Looking back: Lack of progress treating Tourette syndrome for 40+ years
Sheila Rogers DeMare, Director ACN
After Part 1 in this series was posted on our website, we heard from a number of people who wondered why we are taking aim at the national Tourette Syndrome Association/Tourette Association of America (TSA/TAA) when the organization does good work.
The reason we’re doing this? Because no matter how much hand-holding, support, and education takes place, until Tourette syndrome symptoms can be safely and effectively treated, suffering continues.
No stone should be left unturned in the search for the answers to this disorder, wherever that search may lead. To date, major clues in this search have been ignored by the TSA/TAA, and their literature about alternatives to drugs suggests they give more attention to warning people about trying nondrug options than they do to to exploring them. We have copies of what the TSA/TAA has said in this connection in past newsletters and on their current website as evidence of this, and that’s only part of the story.
See our first article in this series here. To date, our organization’s main focus for Tourette syndrome has been on concepts such as diet, nutrition, the gut-brain connection, the immune system and allergy, underlying infections, and the role of environmental toxins. These are not far out, woo-woo topics. They are areas that receive considerable attention for many other medical conditions. At the same time, ACN has always welcomed reports on anything that helps.
Just as there can be many causes for headaches, there can be many causes for tics. We use the term Comprehensive in our group’s name because a number of approaches may be helpful to a given person.
It is no secret that conventional drug therapy for Tourette’s is far from satisfactory in both effectiveness and safety. If there were miracle drugs that stopped tics and related symptoms, while also being safe for children and adults, we would be the first to stand and applaud. But since there are not, and when potential avenues for better approaches are ignored, blocked, and kept from the public, an investigation is warranted.
Here’s an excerpt from a 1984 flyer by TSA, “Commentary on Alternative Therapies for Tourette Syndrome.” It is no longer available.
“The TSA since its inception has received letters from patients, families, doctors and other researchers regarding the successful control of Tourette syndrome symptoms through the use of treatments other than the medications referred to [haloperidol, clonidine, tranquilizers, antidepressants, antiepileptics and hypertensives].”
Well, the “inception” of TSA was 1972. Close to 50 years ago, people were alerting the national organization to the successful use of integrative therapies, without drugs. Yet medications with frightening side-effects are still routinely prescribed to children with Tourette syndrome and few other avenues have been explored. Further, invasive use of electrodes implanted in the brain are considered for so-called intractable cases.
The flyer was written by Ruth Bruun, MD, who was chairman of the TSA medical committee at the time. It is even-handed, addressing difficulties in assessing natural therapies, admitting problems with the standard medications, and sharing the types of successful non-drug approaches reported. Some direct quotes from families and doctors are included in the document.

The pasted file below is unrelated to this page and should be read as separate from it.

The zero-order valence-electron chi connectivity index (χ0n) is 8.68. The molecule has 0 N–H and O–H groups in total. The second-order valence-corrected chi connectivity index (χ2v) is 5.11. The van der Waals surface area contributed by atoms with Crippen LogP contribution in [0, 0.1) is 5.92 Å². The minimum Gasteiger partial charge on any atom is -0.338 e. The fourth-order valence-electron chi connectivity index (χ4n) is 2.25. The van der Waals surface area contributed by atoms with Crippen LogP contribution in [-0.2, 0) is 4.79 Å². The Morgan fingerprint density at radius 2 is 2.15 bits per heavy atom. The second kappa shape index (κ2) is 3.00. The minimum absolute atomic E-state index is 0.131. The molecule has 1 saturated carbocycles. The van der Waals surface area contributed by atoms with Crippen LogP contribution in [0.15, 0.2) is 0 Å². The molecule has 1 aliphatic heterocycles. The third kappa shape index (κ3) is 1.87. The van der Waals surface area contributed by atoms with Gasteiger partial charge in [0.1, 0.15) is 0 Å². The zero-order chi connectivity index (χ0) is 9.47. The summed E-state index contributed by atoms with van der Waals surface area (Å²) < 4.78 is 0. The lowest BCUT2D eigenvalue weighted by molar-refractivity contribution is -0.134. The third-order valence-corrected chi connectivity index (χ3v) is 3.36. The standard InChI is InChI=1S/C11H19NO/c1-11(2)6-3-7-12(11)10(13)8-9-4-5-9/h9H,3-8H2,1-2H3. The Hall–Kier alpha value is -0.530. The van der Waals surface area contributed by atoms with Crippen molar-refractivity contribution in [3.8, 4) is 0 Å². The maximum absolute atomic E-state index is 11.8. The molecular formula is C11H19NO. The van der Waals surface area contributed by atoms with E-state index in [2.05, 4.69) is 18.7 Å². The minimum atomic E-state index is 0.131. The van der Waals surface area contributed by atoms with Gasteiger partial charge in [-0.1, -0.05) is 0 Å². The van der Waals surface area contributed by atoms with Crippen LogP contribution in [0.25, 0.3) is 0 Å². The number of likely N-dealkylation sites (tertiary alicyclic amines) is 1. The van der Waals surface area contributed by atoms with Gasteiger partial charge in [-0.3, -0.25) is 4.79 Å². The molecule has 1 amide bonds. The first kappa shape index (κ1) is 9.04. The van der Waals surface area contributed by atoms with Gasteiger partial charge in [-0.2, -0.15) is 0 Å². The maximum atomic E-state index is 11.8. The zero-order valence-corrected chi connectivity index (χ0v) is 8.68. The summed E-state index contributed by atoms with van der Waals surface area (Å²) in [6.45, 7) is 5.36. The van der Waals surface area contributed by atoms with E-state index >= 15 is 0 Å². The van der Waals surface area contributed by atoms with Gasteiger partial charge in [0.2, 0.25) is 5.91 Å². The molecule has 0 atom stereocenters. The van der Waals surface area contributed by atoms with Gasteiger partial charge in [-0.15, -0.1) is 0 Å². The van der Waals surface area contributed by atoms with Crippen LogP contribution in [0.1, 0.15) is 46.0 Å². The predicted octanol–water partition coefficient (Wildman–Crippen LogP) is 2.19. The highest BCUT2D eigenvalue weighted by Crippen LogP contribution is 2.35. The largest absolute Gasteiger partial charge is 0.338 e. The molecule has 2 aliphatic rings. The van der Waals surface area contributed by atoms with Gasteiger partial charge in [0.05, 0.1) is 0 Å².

Unfortunately, this straight-forward approach to the issue did not continue as future decades came and went. To our knowledge. Some excerpts are shared in the next article in this series.
A child with who was six years old when the TSA began is now 55 (2019). No matter how the TSA may try to appear more open-minded, they will not be able to erase the failure to act over all this time.
And let me point out that is it not sufficient to have comments about alternative approaches buried in the TSA’s literature, or in newsletter archives that most physicians and families will never see. What matters is the main message that is received by busy practitioners, desperate parents, the media and the public. To repeat from our opening article, the conventional message is: “Tourette syndrome is a baffling genetic disorder for which there is no cure.”
Our upcoming articles will expose the TSA’s bias against natural and integrative therapies.
- We’ll outline how the TSA medical and scientific advisory boards have blatantly dismissed opportunities to move the treatment of TS forward;
- You’ll read how a determined mother started a grassroots Alternative Therapy Network for Tourette syndrome and why she handed the baton to me in disgust;
- We’ll fill you in on a 1991 survey by the TSA that sought feedback on natural treatments and how the results were shelved;
- I’ll share what it was like for me to serve as liaison to the TSA on alternative therapies. In a word: shocking. (Make that two words: shocking and frustrating);
- We’ll explain how the TSA blocked the inclusion of our efforts in television documentaries on Tourettes;
- And you’ll hear why some doctors wonder how the TSA board members “can sleep at night.”
|Read the Other Parts of this Series:|
|Part 1||Part 2||Part 3||Part 4||Part 5|
|Part 6||Part 7||Part 8||Part 9||Part 10|